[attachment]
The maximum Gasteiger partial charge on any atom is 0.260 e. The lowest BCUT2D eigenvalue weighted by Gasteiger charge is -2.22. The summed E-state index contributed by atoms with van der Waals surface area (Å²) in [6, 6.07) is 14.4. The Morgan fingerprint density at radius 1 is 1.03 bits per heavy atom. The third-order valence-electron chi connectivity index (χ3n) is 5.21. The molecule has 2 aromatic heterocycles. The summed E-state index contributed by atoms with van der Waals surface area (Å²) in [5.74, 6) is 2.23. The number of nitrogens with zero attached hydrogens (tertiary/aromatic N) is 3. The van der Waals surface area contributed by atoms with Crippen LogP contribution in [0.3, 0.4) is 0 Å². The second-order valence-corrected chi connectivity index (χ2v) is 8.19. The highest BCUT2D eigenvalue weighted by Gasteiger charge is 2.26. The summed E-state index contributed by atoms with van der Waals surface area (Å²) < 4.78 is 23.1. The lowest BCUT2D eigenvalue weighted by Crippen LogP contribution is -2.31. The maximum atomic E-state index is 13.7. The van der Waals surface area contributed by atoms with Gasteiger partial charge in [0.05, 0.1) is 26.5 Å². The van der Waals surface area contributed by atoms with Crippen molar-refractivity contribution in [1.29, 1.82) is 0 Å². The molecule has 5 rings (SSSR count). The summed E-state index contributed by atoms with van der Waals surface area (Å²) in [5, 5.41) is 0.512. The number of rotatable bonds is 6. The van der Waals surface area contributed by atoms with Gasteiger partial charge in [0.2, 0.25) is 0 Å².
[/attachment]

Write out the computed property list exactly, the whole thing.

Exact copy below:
The maximum Gasteiger partial charge on any atom is 0.260 e. The lowest BCUT2D eigenvalue weighted by Gasteiger charge is -2.22. The summed E-state index contributed by atoms with van der Waals surface area (Å²) in [6, 6.07) is 14.4. The Morgan fingerprint density at radius 1 is 1.03 bits per heavy atom. The third-order valence-electron chi connectivity index (χ3n) is 5.21. The molecule has 2 aromatic heterocycles. The summed E-state index contributed by atoms with van der Waals surface area (Å²) in [5.74, 6) is 2.23. The number of nitrogens with zero attached hydrogens (tertiary/aromatic N) is 3. The van der Waals surface area contributed by atoms with Crippen LogP contribution in [0.3, 0.4) is 0 Å². The second-order valence-corrected chi connectivity index (χ2v) is 8.19. The highest BCUT2D eigenvalue weighted by Gasteiger charge is 2.26. The summed E-state index contributed by atoms with van der Waals surface area (Å²) < 4.78 is 23.1. The lowest BCUT2D eigenvalue weighted by Crippen LogP contribution is -2.31. The maximum atomic E-state index is 13.7. The van der Waals surface area contributed by atoms with Gasteiger partial charge in [0.05, 0.1) is 26.5 Å². The van der Waals surface area contributed by atoms with Crippen molar-refractivity contribution in [1.29, 1.82) is 0 Å². The molecule has 5 rings (SSSR count). The summed E-state index contributed by atoms with van der Waals surface area (Å²) in [5, 5.41) is 0.512. The number of rotatable bonds is 6. The van der Waals surface area contributed by atoms with Gasteiger partial charge in [0.2, 0.25) is 0 Å².